The Casual Vacancy - J.K. Rowling Where do I start with this review? I think it's important I point out that whilst, yes, I'm a huge Potter fan, I also read a lot of adult contemporary fiction. Whereas a lot of people have been crying out for more Potter, it's always been my wish that JKR write something completely different. When she announced The Casual Vacancy I was over the moon! And from the plot summary it sounded like exactly the kind of book I would enjoy.

The book starts out with the news of Barry Fairbrother's death spreading through the town of Pagford. We're introduced to a wide range of people who all have their place in their community, and see how the news affects them.

The first thing I should really state about the book is it's quite a dense read. Rowling uses very wordy language to describe and detail the people and town she has created. One of my pet peeves in novels is having to wade through unnecessary adjectives and this book was guilty that. If you want a light read then I wouldn't really recommend this book. Rowling also had this strange habit of putting large chunks of text in brackets - sometimes a whole page - which became a little annoying. I found myself tempted to skim a lot of these bits. It's a long book and could easily have been a couple of hundred pages shorter.

What made it even trickier to get into was the vast amount of characters. We're introduced to all sorts of people, and some of them seem to have very little relevance to the plot. A lot of them are just downright boring. The saving grace of the story is the Weedon family. Krystal Weedon is a teenager living in the "Fields" - Pagford's council estate - and whose mother is addicted to heroin. She's loud and gobby and a total victim of her circumstances. As soon as the book started to focus on the Weedon family I heaved a sigh of relief, because it was the first time I'd really felt engaged with the book. I kind of wish the story had just focussed on that family alone (although Sukhvinder's story - another teenager - was very interesting).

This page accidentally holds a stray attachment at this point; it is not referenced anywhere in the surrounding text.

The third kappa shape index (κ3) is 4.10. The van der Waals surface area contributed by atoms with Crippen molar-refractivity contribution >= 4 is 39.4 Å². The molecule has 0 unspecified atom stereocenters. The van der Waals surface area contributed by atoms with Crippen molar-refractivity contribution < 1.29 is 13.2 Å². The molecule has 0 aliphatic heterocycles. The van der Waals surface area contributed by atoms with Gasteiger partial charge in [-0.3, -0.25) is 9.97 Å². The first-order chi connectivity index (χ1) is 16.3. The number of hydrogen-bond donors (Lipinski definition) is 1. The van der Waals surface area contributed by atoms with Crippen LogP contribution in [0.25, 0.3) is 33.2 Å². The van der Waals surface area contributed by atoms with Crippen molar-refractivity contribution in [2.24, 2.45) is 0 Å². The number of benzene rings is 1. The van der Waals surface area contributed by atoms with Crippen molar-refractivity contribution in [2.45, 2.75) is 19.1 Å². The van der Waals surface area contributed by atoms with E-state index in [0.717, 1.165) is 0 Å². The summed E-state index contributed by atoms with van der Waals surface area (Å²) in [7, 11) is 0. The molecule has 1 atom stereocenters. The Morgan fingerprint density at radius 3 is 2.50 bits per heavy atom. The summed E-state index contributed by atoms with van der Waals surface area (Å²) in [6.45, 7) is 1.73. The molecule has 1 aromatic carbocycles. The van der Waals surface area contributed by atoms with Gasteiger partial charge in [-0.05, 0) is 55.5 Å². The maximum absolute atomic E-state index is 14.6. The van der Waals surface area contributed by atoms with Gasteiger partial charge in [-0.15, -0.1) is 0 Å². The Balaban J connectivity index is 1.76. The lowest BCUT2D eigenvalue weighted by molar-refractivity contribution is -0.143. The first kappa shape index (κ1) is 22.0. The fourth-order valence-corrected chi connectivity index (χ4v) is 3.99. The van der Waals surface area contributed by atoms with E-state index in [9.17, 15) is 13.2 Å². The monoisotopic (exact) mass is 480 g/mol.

The book is undoubtedly very political, not that I expected anything less from Rowling. I thought the politics worked well when they were weaved into the plot, but at times you were taken totally out of the story as the narrative veered off into a political rant.

I didn't really have any problem with the swearing, but as it's something that has been brought up so often in reviews and the media, I might as well mention it. There is a lot. But it's mainly in spoken dialogue between the teenagers and I think in that sense, it's completely realistic. Rowling has got the teenager down to a tee. There's sex and drugs, too, so this truly is an adult read. I thought it was all dealt with pretty well for the most part, even if it was a bit cringeworthy in parts.

This is such an incredibly difficult book to rate. I can see the brilliance in some of the characters, and the last 50 or so pages had me gripped, but in a 500 page book it was far too late by then. The fact of the matter is, it just wasn't a very enjoyable read. I'd suggest reading the free sample of the book to get a feel for it. I would maybe have been slightly more hesitant to buy it had I had a chance to read part of it first. It's a very character driven story and relies on you being interested on the lives of the many characters. I was expecting Barry Fairbrother's death and the local council itself to take more promincence, but it's more a case of the ripple effect on the community rather than how they are going to solve the actual problem of a council member dying.

I really hope Rowling has another great novel in her, but for me, The Casual Vacancy isn't it.